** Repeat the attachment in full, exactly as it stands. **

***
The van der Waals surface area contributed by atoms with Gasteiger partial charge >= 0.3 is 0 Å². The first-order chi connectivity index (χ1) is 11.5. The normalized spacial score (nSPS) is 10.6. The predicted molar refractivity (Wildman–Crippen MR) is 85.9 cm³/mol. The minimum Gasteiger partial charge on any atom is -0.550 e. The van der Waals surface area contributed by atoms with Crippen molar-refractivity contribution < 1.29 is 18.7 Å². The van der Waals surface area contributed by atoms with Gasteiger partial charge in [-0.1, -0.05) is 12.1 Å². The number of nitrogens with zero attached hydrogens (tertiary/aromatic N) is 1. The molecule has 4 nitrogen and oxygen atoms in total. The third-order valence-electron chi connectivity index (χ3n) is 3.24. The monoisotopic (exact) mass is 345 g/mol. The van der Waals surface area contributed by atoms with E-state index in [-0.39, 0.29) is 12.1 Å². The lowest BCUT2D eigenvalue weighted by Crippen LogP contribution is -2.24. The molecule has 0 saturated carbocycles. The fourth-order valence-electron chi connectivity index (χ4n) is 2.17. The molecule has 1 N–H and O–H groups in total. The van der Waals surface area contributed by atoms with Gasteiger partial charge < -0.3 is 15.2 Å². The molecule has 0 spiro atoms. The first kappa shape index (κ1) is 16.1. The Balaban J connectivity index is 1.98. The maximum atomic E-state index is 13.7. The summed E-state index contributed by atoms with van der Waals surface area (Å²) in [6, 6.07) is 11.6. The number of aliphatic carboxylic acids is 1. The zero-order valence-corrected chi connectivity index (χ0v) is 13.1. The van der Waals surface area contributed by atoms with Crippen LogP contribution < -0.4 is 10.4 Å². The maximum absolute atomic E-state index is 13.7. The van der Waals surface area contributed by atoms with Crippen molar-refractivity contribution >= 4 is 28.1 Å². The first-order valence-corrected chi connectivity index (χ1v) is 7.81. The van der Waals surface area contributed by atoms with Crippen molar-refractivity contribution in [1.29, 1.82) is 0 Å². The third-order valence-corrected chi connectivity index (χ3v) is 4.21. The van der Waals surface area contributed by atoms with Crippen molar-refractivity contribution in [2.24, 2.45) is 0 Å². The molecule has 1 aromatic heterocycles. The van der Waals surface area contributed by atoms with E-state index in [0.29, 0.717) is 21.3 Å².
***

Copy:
The van der Waals surface area contributed by atoms with Gasteiger partial charge >= 0.3 is 0 Å². The first-order chi connectivity index (χ1) is 11.5. The normalized spacial score (nSPS) is 10.6. The predicted molar refractivity (Wildman–Crippen MR) is 85.9 cm³/mol. The minimum Gasteiger partial charge on any atom is -0.550 e. The van der Waals surface area contributed by atoms with Crippen molar-refractivity contribution < 1.29 is 18.7 Å². The van der Waals surface area contributed by atoms with Gasteiger partial charge in [-0.1, -0.05) is 12.1 Å². The number of nitrogens with zero attached hydrogens (tertiary/aromatic N) is 1. The molecule has 4 nitrogen and oxygen atoms in total. The third-order valence-electron chi connectivity index (χ3n) is 3.24. The monoisotopic (exact) mass is 345 g/mol. The van der Waals surface area contributed by atoms with E-state index in [-0.39, 0.29) is 12.1 Å². The lowest BCUT2D eigenvalue weighted by Crippen LogP contribution is -2.24. The molecule has 0 saturated carbocycles. The fourth-order valence-electron chi connectivity index (χ4n) is 2.17. The molecule has 1 N–H and O–H groups in total. The van der Waals surface area contributed by atoms with Gasteiger partial charge < -0.3 is 15.2 Å². The molecule has 0 spiro atoms. The first kappa shape index (κ1) is 16.1. The Balaban J connectivity index is 1.98. The maximum atomic E-state index is 13.7. The summed E-state index contributed by atoms with van der Waals surface area (Å²) in [6, 6.07) is 11.6. The number of aliphatic carboxylic acids is 1. The zero-order valence-corrected chi connectivity index (χ0v) is 13.1. The van der Waals surface area contributed by atoms with Crippen LogP contribution < -0.4 is 10.4 Å². The maximum absolute atomic E-state index is 13.7. The van der Waals surface area contributed by atoms with Crippen molar-refractivity contribution >= 4 is 28.1 Å². The first-order valence-corrected chi connectivity index (χ1v) is 7.81. The van der Waals surface area contributed by atoms with Crippen molar-refractivity contribution in [1.29, 1.82) is 0 Å². The third-order valence-corrected chi connectivity index (χ3v) is 4.21. The van der Waals surface area contributed by atoms with Crippen molar-refractivity contribution in [2.24, 2.45) is 0 Å². The molecule has 1 aromatic heterocycles. The van der Waals surface area contributed by atoms with E-state index in [0.29, 0.717) is 21.3 Å².